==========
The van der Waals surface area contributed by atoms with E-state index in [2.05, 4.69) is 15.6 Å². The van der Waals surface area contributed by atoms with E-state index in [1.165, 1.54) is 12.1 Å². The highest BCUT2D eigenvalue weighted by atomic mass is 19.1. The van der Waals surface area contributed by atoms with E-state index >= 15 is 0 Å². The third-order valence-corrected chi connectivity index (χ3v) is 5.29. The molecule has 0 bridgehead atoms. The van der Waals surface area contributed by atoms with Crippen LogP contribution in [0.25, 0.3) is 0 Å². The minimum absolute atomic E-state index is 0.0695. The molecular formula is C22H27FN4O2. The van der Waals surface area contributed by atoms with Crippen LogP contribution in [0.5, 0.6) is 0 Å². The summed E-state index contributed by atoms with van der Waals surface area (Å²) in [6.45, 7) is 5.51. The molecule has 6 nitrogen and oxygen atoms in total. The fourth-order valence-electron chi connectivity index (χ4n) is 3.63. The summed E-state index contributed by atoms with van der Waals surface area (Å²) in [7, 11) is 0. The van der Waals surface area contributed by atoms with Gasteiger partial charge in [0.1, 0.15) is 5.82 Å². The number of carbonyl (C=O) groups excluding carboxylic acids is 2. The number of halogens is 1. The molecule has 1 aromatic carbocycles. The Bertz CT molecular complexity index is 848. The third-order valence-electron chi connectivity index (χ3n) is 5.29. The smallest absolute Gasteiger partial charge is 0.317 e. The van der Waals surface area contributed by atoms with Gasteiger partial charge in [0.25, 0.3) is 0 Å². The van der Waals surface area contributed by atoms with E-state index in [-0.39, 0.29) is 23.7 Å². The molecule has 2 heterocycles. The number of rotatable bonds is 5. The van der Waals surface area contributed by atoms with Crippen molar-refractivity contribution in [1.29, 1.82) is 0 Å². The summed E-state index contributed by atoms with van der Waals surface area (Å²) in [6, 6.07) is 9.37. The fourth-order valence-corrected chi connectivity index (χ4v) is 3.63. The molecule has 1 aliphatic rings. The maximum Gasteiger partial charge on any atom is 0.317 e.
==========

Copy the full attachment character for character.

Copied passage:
The van der Waals surface area contributed by atoms with E-state index in [2.05, 4.69) is 15.6 Å². The van der Waals surface area contributed by atoms with E-state index in [1.165, 1.54) is 12.1 Å². The highest BCUT2D eigenvalue weighted by atomic mass is 19.1. The van der Waals surface area contributed by atoms with E-state index >= 15 is 0 Å². The third-order valence-corrected chi connectivity index (χ3v) is 5.29. The molecule has 0 bridgehead atoms. The van der Waals surface area contributed by atoms with Crippen LogP contribution in [0.25, 0.3) is 0 Å². The minimum absolute atomic E-state index is 0.0695. The molecular formula is C22H27FN4O2. The van der Waals surface area contributed by atoms with Crippen LogP contribution in [0.5, 0.6) is 0 Å². The summed E-state index contributed by atoms with van der Waals surface area (Å²) in [6.45, 7) is 5.51. The molecule has 6 nitrogen and oxygen atoms in total. The fourth-order valence-electron chi connectivity index (χ4n) is 3.63. The summed E-state index contributed by atoms with van der Waals surface area (Å²) in [7, 11) is 0. The van der Waals surface area contributed by atoms with Gasteiger partial charge in [0.1, 0.15) is 5.82 Å². The number of carbonyl (C=O) groups excluding carboxylic acids is 2. The number of halogens is 1. The molecule has 1 aromatic carbocycles. The Bertz CT molecular complexity index is 848. The third-order valence-electron chi connectivity index (χ3n) is 5.29. The smallest absolute Gasteiger partial charge is 0.317 e. The van der Waals surface area contributed by atoms with Gasteiger partial charge in [0.25, 0.3) is 0 Å². The van der Waals surface area contributed by atoms with E-state index in [-0.39, 0.29) is 23.7 Å². The molecule has 2 heterocycles. The number of rotatable bonds is 5. The van der Waals surface area contributed by atoms with Crippen molar-refractivity contribution in [1.29, 1.82) is 0 Å². The summed E-state index contributed by atoms with van der Waals surface area (Å²) in [6, 6.07) is 9.37. The fourth-order valence-corrected chi connectivity index (χ4v) is 3.63. The molecule has 1 aliphatic rings. The maximum Gasteiger partial charge on any atom is 0.317 e.